In a podcast excerpted at first of “The Alpinist,” the rock climber Alex Honnold, from the Oscar-winning documentary “Free Solo,” is requested to call a climber who impresses him. He cites Marc-André Leclerc, a Canadian whom Honnold says takes on a number of the sport’s most tough challenges in “such a pure style.” Honnold’s remarks counsel Leclerc would fortunately ascend in obscurity, conserving his accomplishments between him and the mountains.
“The Alpinist” — directed by Peter Mortimer (who narrates) and Nick Rosen, each specialists in climb documentaries — tries to pin Leclerc down. The difficulties transcend filming him at nice heights on rock faces lined with ice or snow. While the lanky, curly haired, virtually goofy Leclerc proves an affable display screen presence — after we’ve watched him ax his means up an icicle wall within the Canadian Rockies, he describes it nonchalantly as “a really good day out” — his dedication to the documentary is tenuous. At one level, he ditches the filmmakers. When they reconnect, he factors out that the digicam’s presence interferes with the notion of climbing alone: “It wouldn’t be a solo to me if somebody was there.”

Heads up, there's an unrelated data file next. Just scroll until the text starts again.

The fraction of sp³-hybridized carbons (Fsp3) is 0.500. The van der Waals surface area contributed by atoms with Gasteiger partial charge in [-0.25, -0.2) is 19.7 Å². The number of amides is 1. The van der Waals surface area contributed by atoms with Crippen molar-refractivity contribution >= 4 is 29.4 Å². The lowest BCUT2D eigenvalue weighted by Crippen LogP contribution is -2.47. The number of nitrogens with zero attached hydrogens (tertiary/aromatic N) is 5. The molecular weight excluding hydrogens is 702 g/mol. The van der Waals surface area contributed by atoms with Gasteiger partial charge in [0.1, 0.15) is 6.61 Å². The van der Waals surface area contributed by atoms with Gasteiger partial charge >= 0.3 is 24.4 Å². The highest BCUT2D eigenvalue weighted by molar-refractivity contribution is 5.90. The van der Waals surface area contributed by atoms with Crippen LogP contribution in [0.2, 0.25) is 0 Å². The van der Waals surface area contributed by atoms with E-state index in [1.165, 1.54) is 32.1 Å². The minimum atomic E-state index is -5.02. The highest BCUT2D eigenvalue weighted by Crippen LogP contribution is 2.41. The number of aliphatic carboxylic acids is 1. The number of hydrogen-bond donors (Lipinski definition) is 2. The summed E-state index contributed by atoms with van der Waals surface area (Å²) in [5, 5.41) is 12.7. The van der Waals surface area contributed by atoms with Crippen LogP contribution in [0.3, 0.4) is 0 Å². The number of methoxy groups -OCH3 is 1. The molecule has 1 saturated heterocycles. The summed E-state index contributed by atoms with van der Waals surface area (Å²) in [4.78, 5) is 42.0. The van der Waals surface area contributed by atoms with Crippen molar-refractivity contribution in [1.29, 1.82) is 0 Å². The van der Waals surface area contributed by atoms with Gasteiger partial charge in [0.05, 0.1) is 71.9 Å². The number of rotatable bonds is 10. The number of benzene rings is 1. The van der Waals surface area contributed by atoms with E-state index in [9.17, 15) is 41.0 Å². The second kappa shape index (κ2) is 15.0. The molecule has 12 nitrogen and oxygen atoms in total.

The film may stand to demystify how a few of its most terrifying early photographs had been filmed. (Later on, we’re instructed Leclerc agreed to hold a small digicam himself to shoot a part of a conquest in Patagonia.) But it does seize its topic’s philosophy. As with Honnold in “Free Solo,” the movie raises the prospect that Leclerc was innately predisposed towards thrill-seeking. In Argentina, he says he eats each pre-climb dinner as if it could be his final.
Rated PG-13. Dangerous climbs. Running time: 1 hour 32 minutes. In theaters.